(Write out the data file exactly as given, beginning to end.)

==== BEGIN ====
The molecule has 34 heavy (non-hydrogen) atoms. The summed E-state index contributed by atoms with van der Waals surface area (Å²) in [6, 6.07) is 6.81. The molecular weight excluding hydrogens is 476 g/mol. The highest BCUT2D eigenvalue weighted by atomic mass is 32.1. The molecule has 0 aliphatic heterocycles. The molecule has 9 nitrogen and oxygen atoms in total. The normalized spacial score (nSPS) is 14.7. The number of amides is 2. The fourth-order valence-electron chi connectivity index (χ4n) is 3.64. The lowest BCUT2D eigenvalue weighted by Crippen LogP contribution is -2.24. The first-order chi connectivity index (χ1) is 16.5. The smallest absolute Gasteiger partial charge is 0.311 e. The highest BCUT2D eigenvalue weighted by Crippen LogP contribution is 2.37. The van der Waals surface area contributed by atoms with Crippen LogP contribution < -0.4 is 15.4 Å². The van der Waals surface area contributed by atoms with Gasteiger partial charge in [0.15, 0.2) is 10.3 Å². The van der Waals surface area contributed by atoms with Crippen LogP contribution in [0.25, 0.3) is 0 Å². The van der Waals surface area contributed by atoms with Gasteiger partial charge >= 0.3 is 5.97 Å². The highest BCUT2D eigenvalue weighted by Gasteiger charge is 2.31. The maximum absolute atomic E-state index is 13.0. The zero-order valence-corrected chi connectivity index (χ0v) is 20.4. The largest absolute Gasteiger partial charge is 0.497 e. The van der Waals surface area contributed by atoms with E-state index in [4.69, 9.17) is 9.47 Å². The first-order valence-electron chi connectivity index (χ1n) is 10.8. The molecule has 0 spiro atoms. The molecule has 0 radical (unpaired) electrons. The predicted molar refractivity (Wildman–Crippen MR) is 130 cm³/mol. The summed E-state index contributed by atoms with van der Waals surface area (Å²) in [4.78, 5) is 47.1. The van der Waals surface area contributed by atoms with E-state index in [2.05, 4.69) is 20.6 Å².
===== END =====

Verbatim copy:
The molecule has 34 heavy (non-hydrogen) atoms. The summed E-state index contributed by atoms with van der Waals surface area (Å²) in [6, 6.07) is 6.81. The molecular weight excluding hydrogens is 476 g/mol. The highest BCUT2D eigenvalue weighted by atomic mass is 32.1. The molecule has 0 aliphatic heterocycles. The molecule has 9 nitrogen and oxygen atoms in total. The normalized spacial score (nSPS) is 14.7. The number of amides is 2. The fourth-order valence-electron chi connectivity index (χ4n) is 3.64. The lowest BCUT2D eigenvalue weighted by Crippen LogP contribution is -2.24. The first-order chi connectivity index (χ1) is 16.5. The smallest absolute Gasteiger partial charge is 0.311 e. The highest BCUT2D eigenvalue weighted by Crippen LogP contribution is 2.37. The van der Waals surface area contributed by atoms with Crippen LogP contribution < -0.4 is 15.4 Å². The van der Waals surface area contributed by atoms with Gasteiger partial charge in [0.15, 0.2) is 10.3 Å². The van der Waals surface area contributed by atoms with Crippen LogP contribution in [0.25, 0.3) is 0 Å². The van der Waals surface area contributed by atoms with Gasteiger partial charge >= 0.3 is 5.97 Å². The highest BCUT2D eigenvalue weighted by Gasteiger charge is 2.31. The maximum absolute atomic E-state index is 13.0. The zero-order valence-corrected chi connectivity index (χ0v) is 20.4. The largest absolute Gasteiger partial charge is 0.497 e. The van der Waals surface area contributed by atoms with E-state index in [4.69, 9.17) is 9.47 Å². The first-order valence-electron chi connectivity index (χ1n) is 10.8. The molecule has 0 spiro atoms. The molecule has 0 radical (unpaired) electrons. The predicted molar refractivity (Wildman–Crippen MR) is 130 cm³/mol. The summed E-state index contributed by atoms with van der Waals surface area (Å²) in [4.78, 5) is 47.1. The van der Waals surface area contributed by atoms with E-state index in [2.05, 4.69) is 20.6 Å².